Interior Design's Health and Wellness roundtable.

Designers and Manufacturers Share Insights on How the Built Environment Can Transform Health

Imagine positively impacting the health of hundreds of people at once without a medical degree. Impossible? Not for the A&D community asserted attendees at Interior Design‘s Health and Wellness roundtable at theMART in Chicago June 14.

Hosted by SANDOW Design Group EVP and design futurist, AJ Paron, and Interior Design managing director, Helene Oberman, a group of designers and manufacturers came together during NeoCon to discuss ways the built environment can address pressing challenges, including equity, accessibility, and inclusivity. “Even before the pandemic, health and wellness was something we wanted to tackle and this is what we need to keep talking about,” said Paron, kicking off the discussion.

The group agreed that behavioral health is becoming a focus in conversations internally and with clients, especially when it comes to adding restorative areas. These range from sensory rooms, which enable the user to withdraw from external stimuli, such as the roar of a crowd in a sports stadium, to submersion rooms that give the user agency to transform the space—outfitted with floor-to-ceiling video screens on three walls—into a calm oasis of their choice, such as a beach or forest. “We need to bring these things to the table and say: ‘hey, have you thought about this?'” said one designer. “These should not be an exclusive experience; these solutions should be baked in throughout our projects,” added another.

Interior Design's Health and Wellness roundtable.
Designers and manufactures gathered to discuss the link between design and wellness during NeoCon.

And if clients question the impact of such solutions, it all comes back to science. “You absolutely can improve health and wellbeing through the built environment,” said one attendee. “There’s new information coming out of the neuroscience community showing we have unconscious biological responses to the built environment… Design offers people an opportunity to change their brain waves, similar to meditation.” The group discussed ways to tap into the parasympathetic—rest and digest—nervous system through use of soothing patterns, such as the triangular shape of three dots, which mirrors our first experience of facial recognition as infants. “The geometries we use as designers impact us positively or negatively,” he added.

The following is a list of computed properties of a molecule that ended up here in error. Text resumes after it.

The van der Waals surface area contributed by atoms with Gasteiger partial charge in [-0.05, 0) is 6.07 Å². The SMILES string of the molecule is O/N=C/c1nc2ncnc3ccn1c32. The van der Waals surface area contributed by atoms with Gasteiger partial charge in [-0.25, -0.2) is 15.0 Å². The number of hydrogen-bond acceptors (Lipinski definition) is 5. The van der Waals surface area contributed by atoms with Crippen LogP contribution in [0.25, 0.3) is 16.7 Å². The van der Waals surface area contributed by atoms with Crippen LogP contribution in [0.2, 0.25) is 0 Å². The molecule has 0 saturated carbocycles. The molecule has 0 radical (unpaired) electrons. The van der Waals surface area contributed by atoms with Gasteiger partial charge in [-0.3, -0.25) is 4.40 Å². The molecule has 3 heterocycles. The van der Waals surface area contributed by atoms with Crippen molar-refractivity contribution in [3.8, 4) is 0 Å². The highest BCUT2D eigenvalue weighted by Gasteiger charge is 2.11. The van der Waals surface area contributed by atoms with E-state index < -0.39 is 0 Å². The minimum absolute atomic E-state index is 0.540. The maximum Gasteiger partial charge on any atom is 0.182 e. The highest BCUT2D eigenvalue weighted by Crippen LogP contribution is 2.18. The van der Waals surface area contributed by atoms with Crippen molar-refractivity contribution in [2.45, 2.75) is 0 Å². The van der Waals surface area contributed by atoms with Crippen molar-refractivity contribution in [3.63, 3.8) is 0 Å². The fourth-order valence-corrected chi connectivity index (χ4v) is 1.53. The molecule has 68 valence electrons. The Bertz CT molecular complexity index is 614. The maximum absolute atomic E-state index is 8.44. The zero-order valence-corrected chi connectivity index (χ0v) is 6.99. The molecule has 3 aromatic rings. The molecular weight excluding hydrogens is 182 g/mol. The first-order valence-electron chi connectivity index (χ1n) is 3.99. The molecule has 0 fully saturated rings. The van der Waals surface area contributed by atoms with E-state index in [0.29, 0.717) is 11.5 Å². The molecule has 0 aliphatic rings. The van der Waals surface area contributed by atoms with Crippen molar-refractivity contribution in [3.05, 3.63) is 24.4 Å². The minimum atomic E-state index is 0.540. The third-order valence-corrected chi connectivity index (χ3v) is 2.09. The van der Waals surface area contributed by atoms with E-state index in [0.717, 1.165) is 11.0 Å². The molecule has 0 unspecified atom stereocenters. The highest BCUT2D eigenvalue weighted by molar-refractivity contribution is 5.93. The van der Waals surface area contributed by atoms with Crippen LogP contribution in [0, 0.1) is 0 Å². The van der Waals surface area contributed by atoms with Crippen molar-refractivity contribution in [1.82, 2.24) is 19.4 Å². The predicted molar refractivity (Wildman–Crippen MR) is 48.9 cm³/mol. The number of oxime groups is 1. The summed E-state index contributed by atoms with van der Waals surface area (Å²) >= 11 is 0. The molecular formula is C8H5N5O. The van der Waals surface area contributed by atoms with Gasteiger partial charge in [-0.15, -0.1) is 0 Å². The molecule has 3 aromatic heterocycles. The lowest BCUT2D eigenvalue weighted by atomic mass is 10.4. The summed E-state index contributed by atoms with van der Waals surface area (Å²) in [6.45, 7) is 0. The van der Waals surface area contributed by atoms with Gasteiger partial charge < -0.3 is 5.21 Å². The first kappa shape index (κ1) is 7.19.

Armed with this knowledge, the conversation shifted to the link between equity and material health. “We want to look at material health from the full lifecycle of a product,” offered one designer, noting that transparency is essential, as are resources such as the Living Building Challenge Red List and Perkins&Will’s Precautionary List. But regional health also is part of the equation. “As we approach projects, we look at regional health indicators based on where a project is located,” offered another, who noted that the EPA has a tool to assess climate and health in a given area. “Then we begin looking at different design strategies—it’s one way we’re able to talk to clients and make sustainability tangible to them.”

Ultimately, the group agreed education is vital to creating meaningful shifts in terms of sustainability, equity, and inclusivity, all of which impact overall health. “We need to course correct the education system to include new concepts for health and wellbeing—this needs to be part of design discussions early on,” said one attendee. Not to mention fruitful discussions out of the classroom, like this one.

A special thank you to our roundtable partners: Garden on the Wall, Lutron Electronics, Mannington Commercial, and Mecho Shade Systems.

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